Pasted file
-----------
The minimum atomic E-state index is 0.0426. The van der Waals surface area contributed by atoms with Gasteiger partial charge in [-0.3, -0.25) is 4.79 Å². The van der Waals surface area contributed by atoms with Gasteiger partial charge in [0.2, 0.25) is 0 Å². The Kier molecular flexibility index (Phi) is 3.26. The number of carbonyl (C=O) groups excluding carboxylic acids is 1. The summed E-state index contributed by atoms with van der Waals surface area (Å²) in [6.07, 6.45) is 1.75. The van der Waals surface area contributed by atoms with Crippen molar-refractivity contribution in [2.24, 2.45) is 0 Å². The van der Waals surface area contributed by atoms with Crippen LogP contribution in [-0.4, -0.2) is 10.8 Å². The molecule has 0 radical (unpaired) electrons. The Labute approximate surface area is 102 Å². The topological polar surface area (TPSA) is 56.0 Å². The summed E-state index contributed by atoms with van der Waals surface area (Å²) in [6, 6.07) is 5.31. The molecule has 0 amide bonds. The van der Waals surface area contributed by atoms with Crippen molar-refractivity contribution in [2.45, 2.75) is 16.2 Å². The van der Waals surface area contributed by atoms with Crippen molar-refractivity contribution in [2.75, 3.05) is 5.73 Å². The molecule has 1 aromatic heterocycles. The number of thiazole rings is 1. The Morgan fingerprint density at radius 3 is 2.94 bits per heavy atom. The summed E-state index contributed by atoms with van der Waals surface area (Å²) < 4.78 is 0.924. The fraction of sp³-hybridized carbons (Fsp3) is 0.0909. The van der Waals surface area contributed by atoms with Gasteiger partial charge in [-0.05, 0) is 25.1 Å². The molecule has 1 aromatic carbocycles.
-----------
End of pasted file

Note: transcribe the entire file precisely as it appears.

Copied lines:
The minimum atomic E-state index is 0.0426. The van der Waals surface area contributed by atoms with Gasteiger partial charge in [-0.3, -0.25) is 4.79 Å². The van der Waals surface area contributed by atoms with Gasteiger partial charge in [0.2, 0.25) is 0 Å². The Kier molecular flexibility index (Phi) is 3.26. The number of carbonyl (C=O) groups excluding carboxylic acids is 1. The summed E-state index contributed by atoms with van der Waals surface area (Å²) in [6.07, 6.45) is 1.75. The van der Waals surface area contributed by atoms with Crippen molar-refractivity contribution in [2.24, 2.45) is 0 Å². The van der Waals surface area contributed by atoms with Crippen LogP contribution in [-0.4, -0.2) is 10.8 Å². The molecule has 0 radical (unpaired) electrons. The Labute approximate surface area is 102 Å². The topological polar surface area (TPSA) is 56.0 Å². The summed E-state index contributed by atoms with van der Waals surface area (Å²) in [6, 6.07) is 5.31. The molecule has 0 amide bonds. The van der Waals surface area contributed by atoms with Crippen molar-refractivity contribution in [2.45, 2.75) is 16.2 Å². The van der Waals surface area contributed by atoms with Crippen molar-refractivity contribution in [2.75, 3.05) is 5.73 Å². The molecule has 1 aromatic heterocycles. The number of thiazole rings is 1. The Morgan fingerprint density at radius 3 is 2.94 bits per heavy atom. The summed E-state index contributed by atoms with van der Waals surface area (Å²) < 4.78 is 0.924. The fraction of sp³-hybridized carbons (Fsp3) is 0.0909. The van der Waals surface area contributed by atoms with Gasteiger partial charge in [-0.05, 0) is 25.1 Å². The molecule has 1 aromatic carbocycles.